Weekend Assorted Links

1. Australia gone mad. My steer is bigger than yours. Dig picture #4     .

2. Believe it or not. Flannel shirt, made in America. I’ve never seen a more positive response to any article in the New York Times ever.

3. Why are students ditching the history major? Short answer, low perceived ROI. This conclusion is promising, but too vague.

“We really have to adapt and change what we’re doing and how we teach. And that’s going to come naturally. It can’t not happen.”

4. With a nod towards history, How Did ISIS Really Emerge?

5. The Good Wife rightly complains that I don’t communicate what I want for Xmas. Just one of my endearing qualities. Sometimes though, I drop hints about pressing needs.

Decline and Fall of The U.S. Empire

Back when typewriters dotted the earth, I read Gibbon’s Decline and Fall of the Roman Empire, but I can’t remember, when did they realize the end was near? Probably between the bottom of the eighth and the top of the ninth. Can’t remember whether they played baseball either.

I’m not sure what inning we’re in, but if Dayton, Ohio is our frame of reference, a few pitchers and catchers are stirring in the bullpen.

Recently, in the deep recesses of my pea brain, I’ve been outlining a course that explores our nation’s decline. This intellectual exercise was prompted by an incredibly tight and excellent 55 minute long ProPublica/Frontline documentary that I highly recommend on Dayton, Ohio titled, “Left Behind America”.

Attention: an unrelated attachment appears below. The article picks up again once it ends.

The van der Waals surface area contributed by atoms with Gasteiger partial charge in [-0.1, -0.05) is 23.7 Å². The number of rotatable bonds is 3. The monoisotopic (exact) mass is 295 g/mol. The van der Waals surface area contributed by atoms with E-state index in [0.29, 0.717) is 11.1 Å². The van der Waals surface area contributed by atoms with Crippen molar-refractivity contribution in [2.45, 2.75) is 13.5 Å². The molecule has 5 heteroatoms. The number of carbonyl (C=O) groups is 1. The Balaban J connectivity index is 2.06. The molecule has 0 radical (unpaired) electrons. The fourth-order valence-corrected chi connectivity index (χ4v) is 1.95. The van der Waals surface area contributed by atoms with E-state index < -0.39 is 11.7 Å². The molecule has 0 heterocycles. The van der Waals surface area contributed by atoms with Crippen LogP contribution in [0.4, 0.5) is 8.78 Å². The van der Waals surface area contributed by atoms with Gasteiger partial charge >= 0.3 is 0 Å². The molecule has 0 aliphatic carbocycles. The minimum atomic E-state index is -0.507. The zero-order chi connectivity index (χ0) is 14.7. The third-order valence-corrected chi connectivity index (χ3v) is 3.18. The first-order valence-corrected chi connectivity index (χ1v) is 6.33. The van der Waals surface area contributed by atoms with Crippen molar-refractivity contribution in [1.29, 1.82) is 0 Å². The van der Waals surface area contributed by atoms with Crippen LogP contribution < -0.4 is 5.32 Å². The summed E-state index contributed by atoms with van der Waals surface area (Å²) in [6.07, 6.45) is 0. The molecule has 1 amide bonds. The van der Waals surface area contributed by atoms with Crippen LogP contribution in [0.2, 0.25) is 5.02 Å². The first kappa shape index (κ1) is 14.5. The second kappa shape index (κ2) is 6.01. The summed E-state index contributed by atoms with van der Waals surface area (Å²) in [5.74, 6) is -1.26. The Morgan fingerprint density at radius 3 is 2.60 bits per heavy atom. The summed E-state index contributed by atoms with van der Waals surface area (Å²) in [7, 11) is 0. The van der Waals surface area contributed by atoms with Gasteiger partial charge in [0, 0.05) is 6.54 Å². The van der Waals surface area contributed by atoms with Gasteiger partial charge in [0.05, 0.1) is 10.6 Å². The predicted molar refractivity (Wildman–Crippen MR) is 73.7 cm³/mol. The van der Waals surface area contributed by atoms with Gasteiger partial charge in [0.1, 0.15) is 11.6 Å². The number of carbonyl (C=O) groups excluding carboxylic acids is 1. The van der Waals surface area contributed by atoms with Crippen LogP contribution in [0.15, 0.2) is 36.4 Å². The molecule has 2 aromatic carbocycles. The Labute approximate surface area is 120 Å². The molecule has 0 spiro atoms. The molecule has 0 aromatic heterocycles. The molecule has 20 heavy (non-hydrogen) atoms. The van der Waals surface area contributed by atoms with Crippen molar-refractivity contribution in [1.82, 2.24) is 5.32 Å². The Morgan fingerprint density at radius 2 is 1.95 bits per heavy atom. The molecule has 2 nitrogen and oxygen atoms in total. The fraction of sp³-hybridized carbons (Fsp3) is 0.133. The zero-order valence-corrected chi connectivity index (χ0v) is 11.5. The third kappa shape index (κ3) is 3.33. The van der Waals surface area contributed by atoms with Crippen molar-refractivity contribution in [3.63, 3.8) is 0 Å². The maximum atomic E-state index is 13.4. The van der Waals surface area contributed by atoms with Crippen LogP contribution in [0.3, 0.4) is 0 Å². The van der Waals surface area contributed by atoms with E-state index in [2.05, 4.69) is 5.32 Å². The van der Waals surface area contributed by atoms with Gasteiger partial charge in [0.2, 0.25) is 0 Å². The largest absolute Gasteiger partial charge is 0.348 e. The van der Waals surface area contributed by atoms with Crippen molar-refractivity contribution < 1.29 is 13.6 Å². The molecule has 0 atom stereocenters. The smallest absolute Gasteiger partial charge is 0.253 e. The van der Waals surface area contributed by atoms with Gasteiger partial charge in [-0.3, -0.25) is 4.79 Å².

Other likely resources include:

One question we will consider is how does our country improve the life prospects of young impoverished boys and girls in Dayton, Ohio; Janesville, Wisconsin; and Troy, New York, especially when addiction and mental illness are so common in their families?

We’ll also ask whether the challenges are best understood through the lens of psychology and concepts such as “internal locus of control” or sociology with its emphasis on systemic impediments to upward mobility like institutional racism, the loss of manufacturing jobs and the associated dismantling of labor unions, and educational inequities. Related to that, we’ll debate what roles local, state, and/or our federal government should play in providing Dayton’s youngest residents more equal opportunities in life.

We’ll also read two books that broaden our frame of reference to include rural America:

And given the President’s incessant demonizing of immigrants, I need your help finding materials, beyond the segment in Left Behind, that examine the important role immigrants are playing in reviving places like Dayton. Or any other materials that offer hope if not practical solutions.

Who is in? What other literary, artistic, non-fiction, and/or multimedia resources should we consider and what other ideas do you have for strengthening our course?

What Is The Church’s Future?

Steve Wright is one of my best friends en todo el mundo. At Southern California’s Cypress High School, we were always the last two shivering on the deck at our 6:30a.m. water polo practices. Eventually, Coach Drent’s threats of additional yardage got us airborne over our fog-shrouded pool.

Today, Steve is a pastor in Huntington Beach, CA, a driver and fairway metal from where we spent our summers surfing and honing our frisbee genius. I invite you to eavesdrop on my Thanksgiving letter to him.